By Caden Pearson
Kari Lake said Wednesday that she is seriously weighing the possibility of a Senate bid in 2024, but has refrained from making any formal announcements amid reports that she may declare in October.
Ms. Lake has been dropping hints about a potential candidacy for several months after she was not declared the winner in the Arizona gubernatorial race last year.
On Wednesday, she asserted her commitment to the people of Arizona and hinted at a potential run for the Senate seat currently occupied by Sen. Kyrsten Sinema (I-Ariz.), while also taking a swipe at her potential opponents.
“While I appreciate the media’s speculation, I have nothing to announce at the moment,” Ms. Lake told The Epoch Times in a statement.
“I made a promise to the People of Arizona to stay in this fight, and I will do just that. I have been giving a run for the Senate serious consideration because Arizonans deserve far better representation than Ruben Gallego or Kyrsten Sinema.”
Earlier, Ms. Lake’s senior adviser, Caroline Wren, revealed that Ms. Lake, a vocal supporter of former President Donald Trump, is “likely to make a final decision in October,” further fueling speculation about her political ambitions.
Ms. Sinema, who left the Democratic Party to become an independent in December, has yet to announce whether she will be running for another term, leaving her Senate seat’s future uncertain.
Meanwhile, Pinal County Sheriff Mark Lamb, a Republican, has already declared his candidacy for the seat, and Rep. Ruben Gallego (D-Ariz.) is expected to be the Democrat nominee.
Ms. Wren emphasized Ms. Lake’s dedication to providing a conservative alternative for Arizona voters.
“Ruben Gallego and Kyrsten Sinema are rubber stamps for Joe Biden and his radical agenda. It’s time Arizona has a true conservative fighter in the U.S. Senate,” Ms. Wren told The Hill.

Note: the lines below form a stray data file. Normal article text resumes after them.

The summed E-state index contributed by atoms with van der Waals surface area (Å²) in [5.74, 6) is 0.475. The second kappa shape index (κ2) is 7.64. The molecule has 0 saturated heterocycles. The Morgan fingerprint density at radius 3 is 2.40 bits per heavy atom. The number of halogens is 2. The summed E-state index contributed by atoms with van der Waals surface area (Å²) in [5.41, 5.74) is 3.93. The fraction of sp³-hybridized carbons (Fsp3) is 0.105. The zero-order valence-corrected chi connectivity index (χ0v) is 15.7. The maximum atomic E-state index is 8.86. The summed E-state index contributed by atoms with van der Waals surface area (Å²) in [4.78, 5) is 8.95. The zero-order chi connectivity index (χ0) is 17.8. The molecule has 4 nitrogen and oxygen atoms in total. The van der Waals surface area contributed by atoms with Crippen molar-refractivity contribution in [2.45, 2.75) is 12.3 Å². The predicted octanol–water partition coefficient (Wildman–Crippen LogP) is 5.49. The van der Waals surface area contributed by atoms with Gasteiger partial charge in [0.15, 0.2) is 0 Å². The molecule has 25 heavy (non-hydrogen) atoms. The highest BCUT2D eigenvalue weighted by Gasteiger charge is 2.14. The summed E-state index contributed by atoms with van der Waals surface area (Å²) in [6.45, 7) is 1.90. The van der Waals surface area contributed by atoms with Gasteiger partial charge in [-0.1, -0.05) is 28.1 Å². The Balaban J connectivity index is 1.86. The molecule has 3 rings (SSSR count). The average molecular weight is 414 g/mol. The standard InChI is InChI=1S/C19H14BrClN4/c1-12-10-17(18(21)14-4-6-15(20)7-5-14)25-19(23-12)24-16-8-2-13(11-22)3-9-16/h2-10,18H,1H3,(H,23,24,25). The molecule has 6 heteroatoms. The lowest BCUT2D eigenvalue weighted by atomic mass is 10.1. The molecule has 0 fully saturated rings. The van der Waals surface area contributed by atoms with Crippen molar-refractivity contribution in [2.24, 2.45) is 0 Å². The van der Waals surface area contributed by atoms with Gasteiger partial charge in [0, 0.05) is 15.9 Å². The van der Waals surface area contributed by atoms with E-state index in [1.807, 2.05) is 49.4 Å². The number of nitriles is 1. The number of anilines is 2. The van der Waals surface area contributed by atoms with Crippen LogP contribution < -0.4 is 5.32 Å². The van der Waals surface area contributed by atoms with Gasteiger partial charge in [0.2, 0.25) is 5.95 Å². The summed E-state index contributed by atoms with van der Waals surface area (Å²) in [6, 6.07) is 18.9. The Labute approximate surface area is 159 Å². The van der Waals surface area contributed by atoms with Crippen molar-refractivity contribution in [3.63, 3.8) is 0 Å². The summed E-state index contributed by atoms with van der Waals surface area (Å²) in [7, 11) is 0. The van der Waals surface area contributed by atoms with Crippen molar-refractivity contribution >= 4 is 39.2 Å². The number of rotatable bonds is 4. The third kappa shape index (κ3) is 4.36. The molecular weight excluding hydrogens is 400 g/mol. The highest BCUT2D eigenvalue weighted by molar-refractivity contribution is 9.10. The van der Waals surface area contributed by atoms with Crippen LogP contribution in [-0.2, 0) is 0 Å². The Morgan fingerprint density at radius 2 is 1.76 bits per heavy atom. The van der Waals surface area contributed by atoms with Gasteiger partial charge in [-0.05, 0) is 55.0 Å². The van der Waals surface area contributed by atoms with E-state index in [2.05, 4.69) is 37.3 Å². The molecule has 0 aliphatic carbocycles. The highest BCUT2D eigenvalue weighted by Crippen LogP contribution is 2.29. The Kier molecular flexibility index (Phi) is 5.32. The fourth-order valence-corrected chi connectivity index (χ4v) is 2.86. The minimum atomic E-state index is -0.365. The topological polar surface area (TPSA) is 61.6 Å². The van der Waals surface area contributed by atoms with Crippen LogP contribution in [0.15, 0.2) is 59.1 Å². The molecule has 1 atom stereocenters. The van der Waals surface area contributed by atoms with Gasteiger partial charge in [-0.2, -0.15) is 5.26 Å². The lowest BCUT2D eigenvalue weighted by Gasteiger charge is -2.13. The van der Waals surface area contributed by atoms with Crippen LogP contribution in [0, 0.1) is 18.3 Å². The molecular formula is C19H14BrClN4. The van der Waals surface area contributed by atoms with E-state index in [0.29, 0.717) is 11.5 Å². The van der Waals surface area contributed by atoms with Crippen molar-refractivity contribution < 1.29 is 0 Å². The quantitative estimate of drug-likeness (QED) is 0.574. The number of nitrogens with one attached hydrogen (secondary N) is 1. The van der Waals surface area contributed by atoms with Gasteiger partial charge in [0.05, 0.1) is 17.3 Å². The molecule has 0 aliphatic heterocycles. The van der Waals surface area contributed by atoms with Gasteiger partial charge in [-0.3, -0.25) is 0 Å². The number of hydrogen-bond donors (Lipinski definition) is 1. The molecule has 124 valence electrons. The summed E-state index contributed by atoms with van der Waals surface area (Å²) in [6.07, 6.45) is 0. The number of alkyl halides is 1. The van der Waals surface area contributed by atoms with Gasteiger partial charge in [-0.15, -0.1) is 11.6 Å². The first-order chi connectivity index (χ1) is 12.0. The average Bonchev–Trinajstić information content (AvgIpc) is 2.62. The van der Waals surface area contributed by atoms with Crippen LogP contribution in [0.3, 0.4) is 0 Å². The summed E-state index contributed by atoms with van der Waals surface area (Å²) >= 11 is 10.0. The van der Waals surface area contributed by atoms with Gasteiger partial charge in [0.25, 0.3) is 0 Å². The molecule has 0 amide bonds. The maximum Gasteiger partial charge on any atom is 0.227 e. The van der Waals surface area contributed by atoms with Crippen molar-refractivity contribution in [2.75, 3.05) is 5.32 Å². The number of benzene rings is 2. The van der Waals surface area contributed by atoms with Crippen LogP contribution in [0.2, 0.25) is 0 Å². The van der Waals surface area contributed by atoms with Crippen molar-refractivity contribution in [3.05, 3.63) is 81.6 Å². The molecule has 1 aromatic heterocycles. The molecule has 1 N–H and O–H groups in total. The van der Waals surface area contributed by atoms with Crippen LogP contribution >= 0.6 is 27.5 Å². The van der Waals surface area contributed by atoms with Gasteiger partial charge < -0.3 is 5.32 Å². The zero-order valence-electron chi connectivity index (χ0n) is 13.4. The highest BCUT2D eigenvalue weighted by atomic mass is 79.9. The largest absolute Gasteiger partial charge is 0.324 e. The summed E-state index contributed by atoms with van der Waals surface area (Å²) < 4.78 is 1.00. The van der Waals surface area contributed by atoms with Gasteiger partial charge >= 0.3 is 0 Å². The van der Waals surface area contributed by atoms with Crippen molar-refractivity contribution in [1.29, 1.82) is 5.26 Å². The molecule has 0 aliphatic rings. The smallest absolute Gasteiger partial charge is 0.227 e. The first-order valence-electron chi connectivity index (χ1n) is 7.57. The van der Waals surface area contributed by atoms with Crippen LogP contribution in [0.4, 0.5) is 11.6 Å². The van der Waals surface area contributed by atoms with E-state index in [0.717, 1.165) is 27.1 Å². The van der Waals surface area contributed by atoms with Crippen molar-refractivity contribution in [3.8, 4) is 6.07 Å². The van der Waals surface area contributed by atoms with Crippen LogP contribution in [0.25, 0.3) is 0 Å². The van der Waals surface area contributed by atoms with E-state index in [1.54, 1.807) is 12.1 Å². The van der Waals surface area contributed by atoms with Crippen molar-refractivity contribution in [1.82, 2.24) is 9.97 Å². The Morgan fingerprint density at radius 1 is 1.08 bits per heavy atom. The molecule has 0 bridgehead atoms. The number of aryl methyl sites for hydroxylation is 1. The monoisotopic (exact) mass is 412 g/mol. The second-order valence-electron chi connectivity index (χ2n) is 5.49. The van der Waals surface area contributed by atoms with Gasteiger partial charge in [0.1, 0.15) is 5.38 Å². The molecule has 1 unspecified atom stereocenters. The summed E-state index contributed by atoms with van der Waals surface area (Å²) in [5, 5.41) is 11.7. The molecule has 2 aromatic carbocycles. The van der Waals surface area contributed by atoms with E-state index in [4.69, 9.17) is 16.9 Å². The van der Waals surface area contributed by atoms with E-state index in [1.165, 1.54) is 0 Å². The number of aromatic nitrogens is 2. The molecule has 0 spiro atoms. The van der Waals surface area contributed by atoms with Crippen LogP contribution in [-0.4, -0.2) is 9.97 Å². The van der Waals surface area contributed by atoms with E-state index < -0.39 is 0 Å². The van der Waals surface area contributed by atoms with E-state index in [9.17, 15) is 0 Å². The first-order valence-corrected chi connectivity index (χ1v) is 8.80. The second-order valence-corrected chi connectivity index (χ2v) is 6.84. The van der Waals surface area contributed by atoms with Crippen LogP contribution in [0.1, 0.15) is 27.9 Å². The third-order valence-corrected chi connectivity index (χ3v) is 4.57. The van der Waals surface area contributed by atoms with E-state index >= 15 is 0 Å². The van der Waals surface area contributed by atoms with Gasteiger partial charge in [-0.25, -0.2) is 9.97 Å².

“The people of Arizona want Kari Lake to stay in this fight and are calling on her to run and she’s very likely to answer that call.”
Ms. Lake has remained actively engaged in national politics following her defeat in 2022, and just this week, she is prominently featured at events in both Iowa and Michigan.
In August, Ms. Lake said she would decide whether to run for U.S. Senate by the end of this year, adding that she believes the state is ready for a leader who will “put America first.”
“I will make that decision by the end of the year, yes,” Ms. Lake said when asked.
“I’m seriously considering. We need a senator in Arizona who will put the people of Arizona first, who will put America first, who’s not a leftist who votes with Joe Biden 93 to 100 percent of the time, and I think Arizona’s ready for that,” she added.
Ms. Lake has not directly said if she wishes to be considered for vice president if President Trump wins the Republican nomination. Instead, when asked in August, she said that she’s “wishing that people wake up and realize that we are in a really perilous position right now with our country,” and that she believes there’s an opportunity to reelect President Trump, who she referred to as “the greatest president in American history.”
As a swing state, the Arizona race will play a critical role in determining the balance of power in the Senate. Ms. Sinema’s decision to move to an independent last year adds to the seat’s importance.
Katabella Roberts contributed to this report.